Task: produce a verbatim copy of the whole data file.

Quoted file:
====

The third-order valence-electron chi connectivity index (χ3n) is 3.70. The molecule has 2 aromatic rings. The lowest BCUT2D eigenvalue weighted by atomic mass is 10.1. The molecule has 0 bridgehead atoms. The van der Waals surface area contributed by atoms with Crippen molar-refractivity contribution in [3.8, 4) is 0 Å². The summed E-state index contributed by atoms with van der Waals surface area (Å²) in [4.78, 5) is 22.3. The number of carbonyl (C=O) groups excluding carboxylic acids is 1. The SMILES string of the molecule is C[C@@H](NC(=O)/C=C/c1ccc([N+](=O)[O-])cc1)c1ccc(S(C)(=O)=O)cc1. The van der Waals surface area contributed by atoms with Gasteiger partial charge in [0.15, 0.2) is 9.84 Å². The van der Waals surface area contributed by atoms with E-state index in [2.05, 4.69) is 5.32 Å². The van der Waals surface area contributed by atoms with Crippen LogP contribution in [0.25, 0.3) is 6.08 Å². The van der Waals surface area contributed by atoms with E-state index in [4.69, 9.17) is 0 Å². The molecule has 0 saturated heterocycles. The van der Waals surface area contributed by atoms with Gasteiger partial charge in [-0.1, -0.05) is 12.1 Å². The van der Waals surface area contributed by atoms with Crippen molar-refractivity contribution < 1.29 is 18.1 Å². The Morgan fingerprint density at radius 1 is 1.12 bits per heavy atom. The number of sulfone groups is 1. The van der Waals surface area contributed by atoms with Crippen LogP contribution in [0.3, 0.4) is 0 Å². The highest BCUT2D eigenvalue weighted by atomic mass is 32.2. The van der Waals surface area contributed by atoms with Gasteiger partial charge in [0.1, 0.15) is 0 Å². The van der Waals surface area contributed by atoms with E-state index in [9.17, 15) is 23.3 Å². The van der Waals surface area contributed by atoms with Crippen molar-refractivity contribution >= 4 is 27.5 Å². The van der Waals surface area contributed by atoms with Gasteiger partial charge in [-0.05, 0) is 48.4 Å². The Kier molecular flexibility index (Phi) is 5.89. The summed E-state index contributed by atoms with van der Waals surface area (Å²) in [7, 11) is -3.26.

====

The third-order valence-electron chi connectivity index (χ3n) is 3.70. The molecule has 2 aromatic rings. The lowest BCUT2D eigenvalue weighted by atomic mass is 10.1. The molecule has 0 bridgehead atoms. The van der Waals surface area contributed by atoms with Crippen molar-refractivity contribution in [3.8, 4) is 0 Å². The summed E-state index contributed by atoms with van der Waals surface area (Å²) in [4.78, 5) is 22.3. The number of carbonyl (C=O) groups excluding carboxylic acids is 1. The SMILES string of the molecule is C[C@@H](NC(=O)/C=C/c1ccc([N+](=O)[O-])cc1)c1ccc(S(C)(=O)=O)cc1. The van der Waals surface area contributed by atoms with Gasteiger partial charge in [0.15, 0.2) is 9.84 Å². The van der Waals surface area contributed by atoms with E-state index in [2.05, 4.69) is 5.32 Å². The van der Waals surface area contributed by atoms with Crippen LogP contribution in [0.25, 0.3) is 6.08 Å². The van der Waals surface area contributed by atoms with E-state index in [4.69, 9.17) is 0 Å². The molecule has 0 saturated heterocycles. The van der Waals surface area contributed by atoms with Gasteiger partial charge in [-0.1, -0.05) is 12.1 Å². The van der Waals surface area contributed by atoms with Crippen molar-refractivity contribution < 1.29 is 18.1 Å². The Morgan fingerprint density at radius 1 is 1.12 bits per heavy atom. The number of sulfone groups is 1. The van der Waals surface area contributed by atoms with Crippen LogP contribution in [0.3, 0.4) is 0 Å². The highest BCUT2D eigenvalue weighted by atomic mass is 32.2. The van der Waals surface area contributed by atoms with Gasteiger partial charge in [0.1, 0.15) is 0 Å². The van der Waals surface area contributed by atoms with E-state index in [9.17, 15) is 23.3 Å². The van der Waals surface area contributed by atoms with Crippen molar-refractivity contribution >= 4 is 27.5 Å². The van der Waals surface area contributed by atoms with Gasteiger partial charge in [-0.05, 0) is 48.4 Å². The Kier molecular flexibility index (Phi) is 5.89. The summed E-state index contributed by atoms with van der Waals surface area (Å²) in [7, 11) is -3.26.